Oct 1, 2012
Are your grapes ready for cordon renewal?

Do your grapes need a cordon replacement? You know, that horizontal arm that is trained around a trellis wire that your grape vines grow off from?

Don’t worry, said Tom Zabadal, a researcher with Michigan State University. You’re not alone if you aren’t sure you need to renew your cordons.

Cordons have an advantage, Zabadal said, in that they allow for a semi-permanent part of the vine that supports fruiting buds or spurs. Having this support reduces the amount of tying that is needed annually. This can serve to reduce labor costs.

Cordons can also offer growers an orderly annual renewal zone that can help with shoot positioning, leaf removal and more. This also opens the door to mechanized pruning, another labor-saving tool.

But, Zabadal said, there are some disadvantages to cordons that growers need to be aware of. Quite often, as they mature, cordons get barren spaces where the shoots get limited, which decreases production from the vine. It is similar to high-density fruit tree plantings, where there is too much wood and not enough fruiting plant.

Cordons can also be a reservoir for disease and other issues within the plant, Zabadal said. Diseased cordons can cause an otherwise healthy plant to become unproductive, or lead to the demise of an entire plant – or worse, a vineyard.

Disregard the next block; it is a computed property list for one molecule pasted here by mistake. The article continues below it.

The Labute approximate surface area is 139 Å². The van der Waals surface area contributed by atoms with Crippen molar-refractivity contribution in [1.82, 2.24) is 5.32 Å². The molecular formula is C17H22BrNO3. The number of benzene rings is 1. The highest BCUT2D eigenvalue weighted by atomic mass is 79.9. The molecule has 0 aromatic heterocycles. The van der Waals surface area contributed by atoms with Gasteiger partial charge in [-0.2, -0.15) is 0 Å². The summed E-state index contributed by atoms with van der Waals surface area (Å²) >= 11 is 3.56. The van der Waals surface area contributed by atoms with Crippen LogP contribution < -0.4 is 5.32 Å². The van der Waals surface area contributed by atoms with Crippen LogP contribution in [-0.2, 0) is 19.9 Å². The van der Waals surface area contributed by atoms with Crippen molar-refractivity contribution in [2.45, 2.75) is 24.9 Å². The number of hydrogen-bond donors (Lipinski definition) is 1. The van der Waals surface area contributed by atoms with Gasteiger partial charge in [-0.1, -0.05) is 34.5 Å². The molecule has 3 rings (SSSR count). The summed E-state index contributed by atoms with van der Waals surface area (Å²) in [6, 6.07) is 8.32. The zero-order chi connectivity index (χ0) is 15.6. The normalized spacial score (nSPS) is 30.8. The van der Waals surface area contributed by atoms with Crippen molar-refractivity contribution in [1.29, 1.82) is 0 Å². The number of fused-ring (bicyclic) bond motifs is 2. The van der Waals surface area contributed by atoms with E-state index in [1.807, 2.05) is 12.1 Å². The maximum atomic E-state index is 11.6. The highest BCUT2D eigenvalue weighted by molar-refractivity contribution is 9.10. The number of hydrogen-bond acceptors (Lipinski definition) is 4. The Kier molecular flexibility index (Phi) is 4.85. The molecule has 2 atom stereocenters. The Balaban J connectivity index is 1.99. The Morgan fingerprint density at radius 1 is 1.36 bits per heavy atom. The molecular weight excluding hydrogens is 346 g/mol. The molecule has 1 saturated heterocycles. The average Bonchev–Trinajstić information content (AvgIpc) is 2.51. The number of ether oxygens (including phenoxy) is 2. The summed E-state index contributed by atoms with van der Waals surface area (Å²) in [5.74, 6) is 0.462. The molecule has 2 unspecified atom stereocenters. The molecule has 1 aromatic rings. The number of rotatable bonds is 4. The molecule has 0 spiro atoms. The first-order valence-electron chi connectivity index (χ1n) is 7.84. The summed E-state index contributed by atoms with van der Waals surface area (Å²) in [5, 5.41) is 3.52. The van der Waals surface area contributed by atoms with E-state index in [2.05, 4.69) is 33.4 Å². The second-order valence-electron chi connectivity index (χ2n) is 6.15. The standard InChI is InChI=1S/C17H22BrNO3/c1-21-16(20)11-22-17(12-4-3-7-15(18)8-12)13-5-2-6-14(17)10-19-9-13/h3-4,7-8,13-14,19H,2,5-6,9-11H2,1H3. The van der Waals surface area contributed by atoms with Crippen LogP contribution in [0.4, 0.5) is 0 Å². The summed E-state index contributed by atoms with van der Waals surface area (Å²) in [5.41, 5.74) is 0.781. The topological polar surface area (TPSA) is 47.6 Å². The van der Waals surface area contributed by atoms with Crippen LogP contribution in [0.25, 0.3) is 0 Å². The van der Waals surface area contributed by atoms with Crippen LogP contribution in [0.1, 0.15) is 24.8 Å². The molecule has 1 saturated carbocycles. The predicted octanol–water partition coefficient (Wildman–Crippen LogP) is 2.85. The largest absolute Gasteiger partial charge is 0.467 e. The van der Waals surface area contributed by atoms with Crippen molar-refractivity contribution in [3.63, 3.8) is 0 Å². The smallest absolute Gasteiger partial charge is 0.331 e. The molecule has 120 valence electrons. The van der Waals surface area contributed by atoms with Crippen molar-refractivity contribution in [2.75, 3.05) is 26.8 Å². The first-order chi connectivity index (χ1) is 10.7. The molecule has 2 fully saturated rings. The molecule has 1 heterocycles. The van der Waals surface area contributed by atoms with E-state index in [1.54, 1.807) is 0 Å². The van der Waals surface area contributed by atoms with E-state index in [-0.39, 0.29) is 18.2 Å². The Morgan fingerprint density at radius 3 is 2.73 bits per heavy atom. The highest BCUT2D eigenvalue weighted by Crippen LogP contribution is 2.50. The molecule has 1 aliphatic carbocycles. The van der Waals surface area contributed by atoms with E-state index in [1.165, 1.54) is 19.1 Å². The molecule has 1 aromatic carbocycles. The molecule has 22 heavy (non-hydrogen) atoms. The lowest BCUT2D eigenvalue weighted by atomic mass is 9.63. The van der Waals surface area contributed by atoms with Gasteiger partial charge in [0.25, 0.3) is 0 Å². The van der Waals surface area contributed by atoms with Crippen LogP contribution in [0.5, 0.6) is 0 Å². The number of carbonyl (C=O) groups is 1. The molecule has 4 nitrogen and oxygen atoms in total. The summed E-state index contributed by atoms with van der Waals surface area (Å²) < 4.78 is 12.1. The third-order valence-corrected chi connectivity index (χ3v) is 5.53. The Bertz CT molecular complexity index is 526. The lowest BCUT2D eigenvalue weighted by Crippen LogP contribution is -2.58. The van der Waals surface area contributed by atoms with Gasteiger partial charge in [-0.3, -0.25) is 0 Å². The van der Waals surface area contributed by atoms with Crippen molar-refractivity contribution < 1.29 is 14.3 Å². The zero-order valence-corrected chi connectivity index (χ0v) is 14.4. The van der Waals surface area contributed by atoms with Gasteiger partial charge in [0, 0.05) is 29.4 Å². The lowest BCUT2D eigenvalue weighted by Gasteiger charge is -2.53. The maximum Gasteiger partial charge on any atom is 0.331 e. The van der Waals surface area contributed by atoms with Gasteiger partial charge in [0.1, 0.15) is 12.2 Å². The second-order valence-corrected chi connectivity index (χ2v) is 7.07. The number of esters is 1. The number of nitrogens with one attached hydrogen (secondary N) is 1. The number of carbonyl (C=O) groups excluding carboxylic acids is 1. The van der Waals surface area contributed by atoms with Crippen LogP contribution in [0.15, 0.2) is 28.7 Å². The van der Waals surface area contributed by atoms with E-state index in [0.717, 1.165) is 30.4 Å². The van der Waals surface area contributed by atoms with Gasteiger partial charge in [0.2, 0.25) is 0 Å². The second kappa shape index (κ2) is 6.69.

Older cordons often produce an abundance of base shoots, as well. This leads to an excessive amount of shoot density, resulting in poor fruit set and extra labor costs, he said.

“The solution is that we should be replacing our cordons frequently enough to avoid these disadvantages,” Zabadal said. “But the problem here is human nature. We often think we have too much work to do this year, so we put it off. The reality is, we’re only hurting ourselves when we do.”

Cordon removal

Growers should consider replacing cordons on a 10-year rotating schedule, Zabadal said. He suggests cutting them out with a big pair of loppers, or using a reciprocating saw for large, well-established cordons.

“I like using a saw with a Porter Cable Pruning Blade,” he said. “The blade is designed for this kind of work and won’t cut through trellis wires.”

A good time to replace cordons is when a vineyard experiences a crop failure due to a winter injury or spring freeze, Zabadal said. It is a great time to renew the vineyard from the ground up.

Select a cane for use as the new cordon and wrap it no more than one revolution around a wire, Zabadal said.

“You may not want to wrap the cane around the wire at all,” he said. “I’ve had great success using a rubber-based tie to secure the cane to the wire.”

He also suggested use of crimped wire for added support, especially for fruit-bearing cordons, as it makes the use of ties more efficient. In his tests, it has also made pruning more efficient.

“The most important thing about cordon renewal is that it isn’t perfect,” Zabadal said. “No one has totally perfected it yet, so don’t be afraid to try new things.”

By Derrek Sigler, Assistant Editor

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